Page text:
U.S. Holds Global Meeting to Fight Ransomware, Minus the World’s No. 1 Culprit
WASHINGTON — When the White House convened 30 nations this week to formulate strategies for combating ransomware, one country was intentionally omitted: Russia, the single biggest source of the problem.
It is not that President Biden is freezing the country out of the discussion. Ever since Mr. Biden’s summit with President Vladimir V. Putin in Geneva in June, White House officials have been testing Moscow’s willingness to crack down on the ransomware gangs that wreaked havoc in the United States last spring, shuttering a crucial gasoline and jet fuel pipeline and crippling a major producer of meat. In recent weeks, American officials said they had begun passing intelligence to the Russians about specific hackers who the United States believes are behind the threats to companies, cities and infrastructure. Officials say the Russians have sounded cooperative, but have not yet made arrests.
There is some evidence the pressure applied by Mr. Biden in Geneva has made modest progress: Spectacular attacks on critical infrastructure have abated, though there is a steady drumbeat of continuing ransomware demands. Still, when asked how often he thought the United States would be facing such attacks five years from now, Gen. Paul M. Nakasone, the director of the National Security Agency and the commander of United States Cyber Command, said, “Every single day.”
The purpose of the meeting, said Jake Sullivan, Mr. Biden’s national security adviser, was to try to alter that future by engaging allies to join the United States in what he called “an integrated effort to disrupt the ransomware ecosystem.” So for two days, in groups led by Australia, Britain, Germany and India, government experts sought agreement on how they could keep the groups from using anonymous cryptocurrency, which facilitates ransom payments, or harden infrastructure to make it less likely that a ransomware attack would freeze critical operations, as one did in May with Colonial Pipeline, a fuel distributor to the Northeast.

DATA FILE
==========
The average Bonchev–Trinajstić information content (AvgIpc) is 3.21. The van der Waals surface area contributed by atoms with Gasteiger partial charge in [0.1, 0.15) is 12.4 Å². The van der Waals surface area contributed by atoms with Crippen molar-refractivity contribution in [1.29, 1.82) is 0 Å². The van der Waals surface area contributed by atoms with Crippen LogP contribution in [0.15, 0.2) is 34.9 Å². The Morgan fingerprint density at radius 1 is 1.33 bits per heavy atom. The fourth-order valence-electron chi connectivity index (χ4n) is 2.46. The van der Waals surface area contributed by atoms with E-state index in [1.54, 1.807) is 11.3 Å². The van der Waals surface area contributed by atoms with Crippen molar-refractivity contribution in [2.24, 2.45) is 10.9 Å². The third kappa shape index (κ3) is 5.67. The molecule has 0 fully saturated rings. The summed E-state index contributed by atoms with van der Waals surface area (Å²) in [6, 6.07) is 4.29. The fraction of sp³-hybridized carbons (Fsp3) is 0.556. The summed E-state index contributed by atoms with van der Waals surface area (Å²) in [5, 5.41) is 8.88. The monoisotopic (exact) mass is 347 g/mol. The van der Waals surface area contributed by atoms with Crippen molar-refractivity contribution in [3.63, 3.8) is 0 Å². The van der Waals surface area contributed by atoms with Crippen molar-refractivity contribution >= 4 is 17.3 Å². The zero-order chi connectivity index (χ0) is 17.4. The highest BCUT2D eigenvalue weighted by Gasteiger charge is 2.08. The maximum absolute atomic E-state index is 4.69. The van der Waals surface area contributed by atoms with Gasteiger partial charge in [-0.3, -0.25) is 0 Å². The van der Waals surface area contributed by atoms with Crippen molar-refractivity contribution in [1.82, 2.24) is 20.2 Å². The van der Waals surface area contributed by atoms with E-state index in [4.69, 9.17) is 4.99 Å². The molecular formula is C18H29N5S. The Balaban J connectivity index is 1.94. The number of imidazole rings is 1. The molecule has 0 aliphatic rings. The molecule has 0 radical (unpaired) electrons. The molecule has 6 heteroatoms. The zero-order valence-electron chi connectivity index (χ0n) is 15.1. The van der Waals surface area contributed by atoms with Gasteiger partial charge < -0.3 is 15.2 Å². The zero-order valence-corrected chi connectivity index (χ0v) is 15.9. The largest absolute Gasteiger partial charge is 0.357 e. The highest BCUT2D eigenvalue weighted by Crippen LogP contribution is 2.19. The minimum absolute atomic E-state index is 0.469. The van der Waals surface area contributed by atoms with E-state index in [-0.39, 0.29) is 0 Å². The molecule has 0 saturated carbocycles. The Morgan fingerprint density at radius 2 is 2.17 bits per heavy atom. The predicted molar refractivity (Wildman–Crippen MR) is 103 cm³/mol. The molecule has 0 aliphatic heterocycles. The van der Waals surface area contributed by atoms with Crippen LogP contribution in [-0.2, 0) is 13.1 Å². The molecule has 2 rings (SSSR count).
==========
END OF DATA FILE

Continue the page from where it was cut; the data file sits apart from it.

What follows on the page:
The conference was convened by Anne Neuberger, a longtime National Security Agency official who is now Mr. Sullivan’s deputy for cyber and emerging technologies. Ms. Neuberger has also led the quiet interchange with Russia, which officials will not discuss in any detail. She described the meeting as a “counter-ransomware initiative” that would focus on “cryptocurrency, resilience, disruption and diplomacy.”
One foreign diplomat who participated in the closed two-day meeting said it reminded him of “the early days of counterterrorism,” when the White House was trying to engage key players to join in the effort to deny terrorist groups space to operate. “But in that case, we let the Pakistanis in the room, and treated them like they would be part of the solution,” he said. “No one was willing to do that with Russia.”
White House officials said there was little debate on the question of whether to exclude Russia, though publicly they said Moscow might be invited to future sessions. The administration decided that it was better, for the first session, to try to demonstrate to Moscow that tolerance of the ransomware groups operating on Russian territory — some of which are suspected to be occasionally doing the bidding of Russian intelligence agencies — would poison any real discussion of common initiatives, and that Moscow would do everything it could to sabotage modest steps the 30 countries could agree on.